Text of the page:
CK Retro Review: Goats Head Soup by The Rolling Stones

The letdown was bound to happen. In retrospect, 1973’s Goats Head Soup is only a weak album compared to the four that preceded it in The Rolling Stones catalog. But it’s still jarring to hear the steady but sometimes bland professionalism that permeates this album compared to the unmistakable brilliance found on the previous four records. The contemplative mood of many of the songs isn’t the problem as much as the lack of focus in delivering those ideas. The album is rescued by some excellent ballads and nearly torpedoed by an unfortunate one. Here is a song-by-song review.


10. “Can You Hear The Music”- “Love is a mystery I can’t demsytify.” Do tell, Mick. Actually, please don’t. And leave the triangle for Ed Grimley.


9. “Hide Your Love”- Oddly enough, the album’s one attempt at Exile-style grit doesn’t make much of a mark outside of Mick Taylor’s guitar work.


8. “Silver Train”- It chugs along well enough because it’s the kind of groove that the band has concocted a million times. The chorus also has a little pep, but there’s nothing here that’s overly memorable.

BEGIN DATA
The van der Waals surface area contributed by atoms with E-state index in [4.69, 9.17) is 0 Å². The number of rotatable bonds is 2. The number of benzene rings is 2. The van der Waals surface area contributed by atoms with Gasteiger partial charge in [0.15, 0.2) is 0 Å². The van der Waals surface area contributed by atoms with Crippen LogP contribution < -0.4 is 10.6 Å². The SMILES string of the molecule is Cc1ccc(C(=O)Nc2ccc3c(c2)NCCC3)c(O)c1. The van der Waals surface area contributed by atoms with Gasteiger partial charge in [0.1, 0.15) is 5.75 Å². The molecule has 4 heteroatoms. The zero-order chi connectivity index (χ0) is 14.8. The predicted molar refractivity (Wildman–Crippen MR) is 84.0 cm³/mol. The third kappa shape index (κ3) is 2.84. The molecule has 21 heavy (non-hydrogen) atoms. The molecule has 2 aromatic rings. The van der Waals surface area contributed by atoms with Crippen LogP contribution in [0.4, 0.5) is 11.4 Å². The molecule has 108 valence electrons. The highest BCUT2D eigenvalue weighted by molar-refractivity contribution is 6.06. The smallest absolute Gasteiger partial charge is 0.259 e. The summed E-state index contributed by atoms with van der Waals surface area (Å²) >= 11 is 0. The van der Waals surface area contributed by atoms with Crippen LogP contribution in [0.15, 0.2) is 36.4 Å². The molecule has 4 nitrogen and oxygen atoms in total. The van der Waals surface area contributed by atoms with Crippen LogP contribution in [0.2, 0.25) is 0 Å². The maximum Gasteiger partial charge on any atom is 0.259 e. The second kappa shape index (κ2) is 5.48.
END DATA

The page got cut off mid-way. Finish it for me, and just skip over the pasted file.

7. “Coming Down Again”- An early blueprint for the bluesy balladic style that Keith Richards would later perfect as the years wore on. Some lovely piano work from Nicky Hopkins is a positive here (as it is throughout the album), and Richards’ wavering croon is always affecting. Not his most focused effort lyrically though.

6. “100 Years Ago”- There are some songs here that start off well enough but tend to lose their way. I like this one a lot in its early moments, with Mick Jagger musing about an idyllic past over Billy Preston’s rumbling clavinet. But it tries to do a bit too much perhaps, with an extended musical breakdown not really bringing much to the table (they hadn’t learned much from “Can’t You Hear Me Knocking” apparently.)

5. “Dancing With Mr. D”- I think they miscast it as the opening track because they thought Keith’s creeping riff was a good place to start. It really doesn’t have much to do with the rest of the album and it approaches novelty territory with the over-the-top lyrics, but it’s much catchier than most things here and gets a fully-engaged performance from the band.